WeeklyWatch – Trade and monetary tailwinds boost markets

Monday 18th February 2019

Stock Take

Italy continues to struggle

With a turbulent financial future ahead of Italy, it would appear that financial advice from the 15th century is in hot demand. This Thursday, a Venetian edition of Summa de arithmetica, geometria, proportioni et proportionalita, a work by Luca Pacioli, friend of Leonardo da Vinci, will go on sale at Christie’s. First published in 1494, the work introduced the principles of modern accounting and double-entry bookkeeping – this copy may go for as much as £1 million.

Perhaps the Italian Deputy Prime Minister should enter the bidding; last week, Matteo Salvini debated dismissing the central bank’s managers and raiding the country’s 2,500 tonnes of central bank gold to fund the budget. But terminating the central bank’s independence is unlikely to turn things around; government debt is above 130% of GDP, the country is in its third recession in a decade, living standards are lower than when Italy adopted the euro 20 years ago.

Last week, Salvini’s Northern League soared ahead of di Maio’s Five Star Movement in a regional election in Abruzzo – the latest poll shows Italians see Salvini as their real leader. The Abruzzo vote was viewed as a litmus test for European Parliament elections this May, when populists are expected to make gains.

Politics buffet Europe

Europe economic growth is far from being helped by politics. In France, the President’s political crisis is far from over; and, last week, Spain’s parliament voted down Madrid’s budget, forcing the Prime Minister to announce an early election for 28 March. Eurozone growth more broadly is slowing – its reliance on exports a particular sore point just now. Meanwhile, fourth-quarter growth in Germany came in at 0.0% – the country avoided a technical recession by a mere €150 million.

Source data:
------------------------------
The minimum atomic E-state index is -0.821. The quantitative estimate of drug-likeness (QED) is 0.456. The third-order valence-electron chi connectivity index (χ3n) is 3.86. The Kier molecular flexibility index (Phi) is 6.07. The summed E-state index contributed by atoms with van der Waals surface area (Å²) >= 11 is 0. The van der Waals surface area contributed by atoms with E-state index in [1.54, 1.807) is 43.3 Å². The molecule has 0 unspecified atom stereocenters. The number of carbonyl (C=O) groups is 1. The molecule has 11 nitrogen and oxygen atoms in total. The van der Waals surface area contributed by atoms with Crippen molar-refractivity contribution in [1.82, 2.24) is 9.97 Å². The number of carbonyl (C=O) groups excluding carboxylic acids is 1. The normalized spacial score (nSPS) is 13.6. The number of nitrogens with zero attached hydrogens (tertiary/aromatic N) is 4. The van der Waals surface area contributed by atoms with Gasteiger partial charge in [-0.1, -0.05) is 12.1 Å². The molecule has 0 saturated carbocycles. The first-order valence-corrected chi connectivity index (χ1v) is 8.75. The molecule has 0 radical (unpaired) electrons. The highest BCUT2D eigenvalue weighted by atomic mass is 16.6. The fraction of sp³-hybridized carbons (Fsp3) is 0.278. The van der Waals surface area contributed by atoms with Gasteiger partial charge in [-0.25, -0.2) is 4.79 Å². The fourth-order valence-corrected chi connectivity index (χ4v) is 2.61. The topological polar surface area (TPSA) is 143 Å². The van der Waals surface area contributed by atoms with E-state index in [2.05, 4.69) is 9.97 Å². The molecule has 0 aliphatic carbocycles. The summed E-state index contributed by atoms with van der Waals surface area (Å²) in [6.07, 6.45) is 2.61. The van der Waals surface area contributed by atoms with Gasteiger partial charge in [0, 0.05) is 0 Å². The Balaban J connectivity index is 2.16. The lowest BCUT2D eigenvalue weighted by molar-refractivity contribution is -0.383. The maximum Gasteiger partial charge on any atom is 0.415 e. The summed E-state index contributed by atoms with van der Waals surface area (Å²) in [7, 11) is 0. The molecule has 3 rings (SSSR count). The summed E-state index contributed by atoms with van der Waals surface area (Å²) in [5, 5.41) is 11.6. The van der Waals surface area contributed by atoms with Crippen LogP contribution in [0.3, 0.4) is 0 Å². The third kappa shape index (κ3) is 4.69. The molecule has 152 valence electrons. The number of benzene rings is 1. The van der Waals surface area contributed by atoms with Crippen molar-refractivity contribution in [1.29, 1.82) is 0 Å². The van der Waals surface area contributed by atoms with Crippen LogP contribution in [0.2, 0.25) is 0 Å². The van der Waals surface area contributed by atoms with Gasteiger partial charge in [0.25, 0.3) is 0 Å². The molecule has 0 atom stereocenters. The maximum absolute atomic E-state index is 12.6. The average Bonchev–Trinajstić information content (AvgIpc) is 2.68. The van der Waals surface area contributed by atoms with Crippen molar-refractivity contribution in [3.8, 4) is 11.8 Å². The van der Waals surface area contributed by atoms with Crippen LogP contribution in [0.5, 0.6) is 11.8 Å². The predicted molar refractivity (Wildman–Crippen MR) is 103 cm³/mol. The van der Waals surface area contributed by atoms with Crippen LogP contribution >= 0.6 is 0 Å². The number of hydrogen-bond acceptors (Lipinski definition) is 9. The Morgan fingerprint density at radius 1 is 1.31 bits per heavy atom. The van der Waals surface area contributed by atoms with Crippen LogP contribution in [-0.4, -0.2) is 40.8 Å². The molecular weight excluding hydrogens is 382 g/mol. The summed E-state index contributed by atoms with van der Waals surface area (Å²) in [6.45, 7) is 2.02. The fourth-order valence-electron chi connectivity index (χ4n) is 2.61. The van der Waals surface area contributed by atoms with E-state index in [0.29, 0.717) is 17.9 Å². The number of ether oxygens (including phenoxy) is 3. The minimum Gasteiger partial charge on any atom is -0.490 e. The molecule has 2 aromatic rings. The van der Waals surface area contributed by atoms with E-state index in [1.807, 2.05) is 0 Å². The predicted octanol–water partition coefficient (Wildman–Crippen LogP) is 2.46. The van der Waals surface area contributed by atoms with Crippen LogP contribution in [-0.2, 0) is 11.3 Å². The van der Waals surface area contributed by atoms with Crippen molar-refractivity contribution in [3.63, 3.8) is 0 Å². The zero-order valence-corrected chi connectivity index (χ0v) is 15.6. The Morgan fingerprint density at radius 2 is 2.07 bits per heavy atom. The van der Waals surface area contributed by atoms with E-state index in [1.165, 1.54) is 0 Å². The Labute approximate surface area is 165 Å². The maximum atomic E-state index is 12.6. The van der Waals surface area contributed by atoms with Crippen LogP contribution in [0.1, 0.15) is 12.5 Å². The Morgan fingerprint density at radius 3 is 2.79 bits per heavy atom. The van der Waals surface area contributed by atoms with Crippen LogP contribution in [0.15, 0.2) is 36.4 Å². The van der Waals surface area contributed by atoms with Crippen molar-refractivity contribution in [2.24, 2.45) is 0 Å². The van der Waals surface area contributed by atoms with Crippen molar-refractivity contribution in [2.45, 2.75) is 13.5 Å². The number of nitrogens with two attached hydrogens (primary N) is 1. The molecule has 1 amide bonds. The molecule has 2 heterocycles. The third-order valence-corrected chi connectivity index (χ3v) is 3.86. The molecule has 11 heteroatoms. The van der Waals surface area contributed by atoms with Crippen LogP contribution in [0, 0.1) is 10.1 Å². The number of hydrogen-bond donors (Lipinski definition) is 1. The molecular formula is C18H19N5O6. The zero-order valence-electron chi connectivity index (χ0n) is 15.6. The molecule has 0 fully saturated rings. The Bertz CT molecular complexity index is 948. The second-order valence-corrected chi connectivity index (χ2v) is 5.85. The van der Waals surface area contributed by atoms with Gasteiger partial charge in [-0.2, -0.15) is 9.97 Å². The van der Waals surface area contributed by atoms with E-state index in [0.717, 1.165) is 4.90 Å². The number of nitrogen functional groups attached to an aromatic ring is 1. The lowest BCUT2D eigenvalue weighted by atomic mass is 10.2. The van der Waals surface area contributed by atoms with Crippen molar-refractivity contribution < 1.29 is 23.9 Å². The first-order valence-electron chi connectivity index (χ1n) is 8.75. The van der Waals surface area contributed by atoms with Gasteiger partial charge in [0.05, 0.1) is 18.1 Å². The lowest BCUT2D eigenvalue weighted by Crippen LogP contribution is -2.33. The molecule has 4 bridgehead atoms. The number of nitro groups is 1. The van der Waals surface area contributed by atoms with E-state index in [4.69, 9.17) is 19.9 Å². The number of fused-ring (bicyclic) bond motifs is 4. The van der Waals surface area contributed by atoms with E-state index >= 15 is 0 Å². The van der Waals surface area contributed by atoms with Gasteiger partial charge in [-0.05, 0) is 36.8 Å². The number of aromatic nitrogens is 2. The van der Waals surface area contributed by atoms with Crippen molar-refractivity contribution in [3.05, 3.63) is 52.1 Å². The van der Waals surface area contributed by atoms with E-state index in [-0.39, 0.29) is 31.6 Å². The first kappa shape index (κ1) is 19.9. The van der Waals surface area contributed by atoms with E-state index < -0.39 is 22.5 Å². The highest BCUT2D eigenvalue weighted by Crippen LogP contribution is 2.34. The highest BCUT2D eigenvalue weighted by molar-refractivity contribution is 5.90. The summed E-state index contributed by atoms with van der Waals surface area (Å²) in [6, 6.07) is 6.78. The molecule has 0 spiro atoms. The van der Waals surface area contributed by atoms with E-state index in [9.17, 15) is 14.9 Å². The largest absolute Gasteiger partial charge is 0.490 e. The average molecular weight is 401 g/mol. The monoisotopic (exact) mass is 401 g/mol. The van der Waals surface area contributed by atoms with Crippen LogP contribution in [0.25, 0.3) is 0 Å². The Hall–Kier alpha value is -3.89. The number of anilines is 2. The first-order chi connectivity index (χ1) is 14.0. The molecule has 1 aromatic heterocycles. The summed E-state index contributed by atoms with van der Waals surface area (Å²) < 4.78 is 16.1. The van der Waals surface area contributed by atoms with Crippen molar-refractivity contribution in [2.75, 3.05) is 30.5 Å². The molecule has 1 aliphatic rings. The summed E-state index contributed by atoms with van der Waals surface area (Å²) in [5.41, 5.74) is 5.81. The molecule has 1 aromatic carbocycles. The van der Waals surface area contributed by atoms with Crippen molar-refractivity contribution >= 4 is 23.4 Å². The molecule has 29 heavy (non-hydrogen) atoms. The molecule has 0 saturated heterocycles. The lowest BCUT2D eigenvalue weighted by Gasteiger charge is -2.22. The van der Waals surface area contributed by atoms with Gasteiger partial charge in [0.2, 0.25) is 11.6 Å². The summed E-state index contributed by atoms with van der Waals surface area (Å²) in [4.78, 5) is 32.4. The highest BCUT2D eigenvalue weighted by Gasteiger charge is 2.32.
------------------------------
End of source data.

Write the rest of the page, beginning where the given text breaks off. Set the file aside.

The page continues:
Despite the negatives, earnings season hasn’t been bad. Last week, Michelin was one of the bright spots, while Gucci owner Kering reported luxury goods demand in China remains strong – Burberry’s stock also rose in response. The EURO STOXX 50 struck a three-month high and is up more than 6% for 2019.

Ken Hsia of Investec Asset Management, Lead Manager of the St. James’s Place Continental European fund, said: “The bounce in markets this year supports our view that dynamics have improved across European equities. While valuations reflect a reasonable scepticism about current earnings expectations, aggregate corporate earnings should continue to recover. All the while, corporate balance sheets continue to strengthen, so there exists reasonable scope for M&A and share buybacks. We expect incidences of both to lift, which could spur further returns.”

Brexit pulls down GDP

In the UK, sterling fell on Monday on the back of negative growth news. As Capital Economics said: “There are no prizes for guessing what pulled down GDP growth by more than most expected. The impact of Brexit and weaker global growth was clear in the figures. Between them, net trade and business investment knocked one percentage point off the annual GDP growth rate.” The Resolution Foundation reported last week that higher inflation and lower growth since the vote had left the average household income down by £1,500.

The UK’s loss may be the Netherlands’ gain

The Netherlands has gained some 2,000 jobs and €300 million in new investment by migrating businesses from the UK to Amsterdam due to Brexit. Last week, the Dutch Prime Minister Mark Rutte confirmed the continued shifting of resources, with a further 250 companies ready to move. Bank of America last week said it had spent €400 million moving $50 billion of banking assets to Dublin from London. “There is no return there,” said the CEO.